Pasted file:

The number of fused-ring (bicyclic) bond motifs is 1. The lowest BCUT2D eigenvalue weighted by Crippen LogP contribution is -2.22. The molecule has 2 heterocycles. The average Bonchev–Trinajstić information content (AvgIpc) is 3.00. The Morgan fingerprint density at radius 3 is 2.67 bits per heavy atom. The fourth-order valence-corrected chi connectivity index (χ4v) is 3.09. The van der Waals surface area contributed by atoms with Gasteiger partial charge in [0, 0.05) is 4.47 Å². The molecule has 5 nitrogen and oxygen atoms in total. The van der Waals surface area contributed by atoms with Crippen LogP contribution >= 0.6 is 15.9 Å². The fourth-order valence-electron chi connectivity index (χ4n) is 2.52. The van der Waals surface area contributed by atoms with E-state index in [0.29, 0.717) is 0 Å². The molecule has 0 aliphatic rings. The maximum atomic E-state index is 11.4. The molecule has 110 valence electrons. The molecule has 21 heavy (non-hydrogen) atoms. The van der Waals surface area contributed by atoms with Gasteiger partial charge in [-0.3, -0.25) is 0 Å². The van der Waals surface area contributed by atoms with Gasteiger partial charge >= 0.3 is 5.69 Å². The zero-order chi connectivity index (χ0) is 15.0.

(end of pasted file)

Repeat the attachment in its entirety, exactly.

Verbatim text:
The number of fused-ring (bicyclic) bond motifs is 1. The lowest BCUT2D eigenvalue weighted by Crippen LogP contribution is -2.22. The molecule has 2 heterocycles. The average Bonchev–Trinajstić information content (AvgIpc) is 3.00. The Morgan fingerprint density at radius 3 is 2.67 bits per heavy atom. The fourth-order valence-corrected chi connectivity index (χ4v) is 3.09. The van der Waals surface area contributed by atoms with Gasteiger partial charge in [0, 0.05) is 4.47 Å². The molecule has 5 nitrogen and oxygen atoms in total. The van der Waals surface area contributed by atoms with Crippen LogP contribution >= 0.6 is 15.9 Å². The fourth-order valence-electron chi connectivity index (χ4n) is 2.52. The van der Waals surface area contributed by atoms with E-state index in [0.29, 0.717) is 0 Å². The molecule has 0 aliphatic rings. The maximum atomic E-state index is 11.4. The molecule has 110 valence electrons. The molecule has 21 heavy (non-hydrogen) atoms. The van der Waals surface area contributed by atoms with Gasteiger partial charge in [-0.3, -0.25) is 0 Å². The van der Waals surface area contributed by atoms with Gasteiger partial charge >= 0.3 is 5.69 Å². The zero-order chi connectivity index (χ0) is 15.0.